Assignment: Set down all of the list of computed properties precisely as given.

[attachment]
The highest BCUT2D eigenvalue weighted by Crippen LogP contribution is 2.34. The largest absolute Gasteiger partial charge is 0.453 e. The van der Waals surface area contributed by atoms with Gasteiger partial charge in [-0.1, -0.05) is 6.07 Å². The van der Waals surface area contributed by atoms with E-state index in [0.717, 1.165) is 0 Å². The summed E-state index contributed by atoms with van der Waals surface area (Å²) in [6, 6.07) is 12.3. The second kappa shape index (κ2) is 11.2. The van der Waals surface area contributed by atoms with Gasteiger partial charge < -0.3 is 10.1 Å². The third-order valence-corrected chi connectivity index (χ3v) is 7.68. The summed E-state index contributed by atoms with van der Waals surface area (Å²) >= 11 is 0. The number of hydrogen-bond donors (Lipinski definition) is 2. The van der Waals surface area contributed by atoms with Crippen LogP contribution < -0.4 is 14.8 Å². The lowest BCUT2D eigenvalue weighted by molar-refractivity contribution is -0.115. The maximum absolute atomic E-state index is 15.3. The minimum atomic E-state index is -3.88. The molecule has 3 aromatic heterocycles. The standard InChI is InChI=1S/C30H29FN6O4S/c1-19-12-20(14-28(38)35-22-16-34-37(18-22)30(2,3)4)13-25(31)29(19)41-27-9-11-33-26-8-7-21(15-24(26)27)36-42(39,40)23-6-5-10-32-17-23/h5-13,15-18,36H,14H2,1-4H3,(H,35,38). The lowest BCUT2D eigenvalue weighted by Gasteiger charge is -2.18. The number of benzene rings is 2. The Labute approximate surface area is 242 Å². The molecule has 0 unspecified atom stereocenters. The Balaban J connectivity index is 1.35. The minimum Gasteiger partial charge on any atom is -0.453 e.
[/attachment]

The highest BCUT2D eigenvalue weighted by Crippen LogP contribution is 2.34. The largest absolute Gasteiger partial charge is 0.453 e. The van der Waals surface area contributed by atoms with Gasteiger partial charge in [-0.1, -0.05) is 6.07 Å². The van der Waals surface area contributed by atoms with E-state index in [0.717, 1.165) is 0 Å². The summed E-state index contributed by atoms with van der Waals surface area (Å²) in [6, 6.07) is 12.3. The second kappa shape index (κ2) is 11.2. The van der Waals surface area contributed by atoms with Gasteiger partial charge < -0.3 is 10.1 Å². The third-order valence-corrected chi connectivity index (χ3v) is 7.68. The summed E-state index contributed by atoms with van der Waals surface area (Å²) >= 11 is 0. The number of hydrogen-bond donors (Lipinski definition) is 2. The van der Waals surface area contributed by atoms with Crippen LogP contribution < -0.4 is 14.8 Å². The lowest BCUT2D eigenvalue weighted by molar-refractivity contribution is -0.115. The maximum absolute atomic E-state index is 15.3. The minimum atomic E-state index is -3.88. The molecule has 3 aromatic heterocycles. The standard InChI is InChI=1S/C30H29FN6O4S/c1-19-12-20(14-28(38)35-22-16-34-37(18-22)30(2,3)4)13-25(31)29(19)41-27-9-11-33-26-8-7-21(15-24(26)27)36-42(39,40)23-6-5-10-32-17-23/h5-13,15-18,36H,14H2,1-4H3,(H,35,38). The lowest BCUT2D eigenvalue weighted by Gasteiger charge is -2.18. The number of benzene rings is 2. The Labute approximate surface area is 242 Å². The molecule has 0 unspecified atom stereocenters. The Balaban J connectivity index is 1.35. The minimum Gasteiger partial charge on any atom is -0.453 e.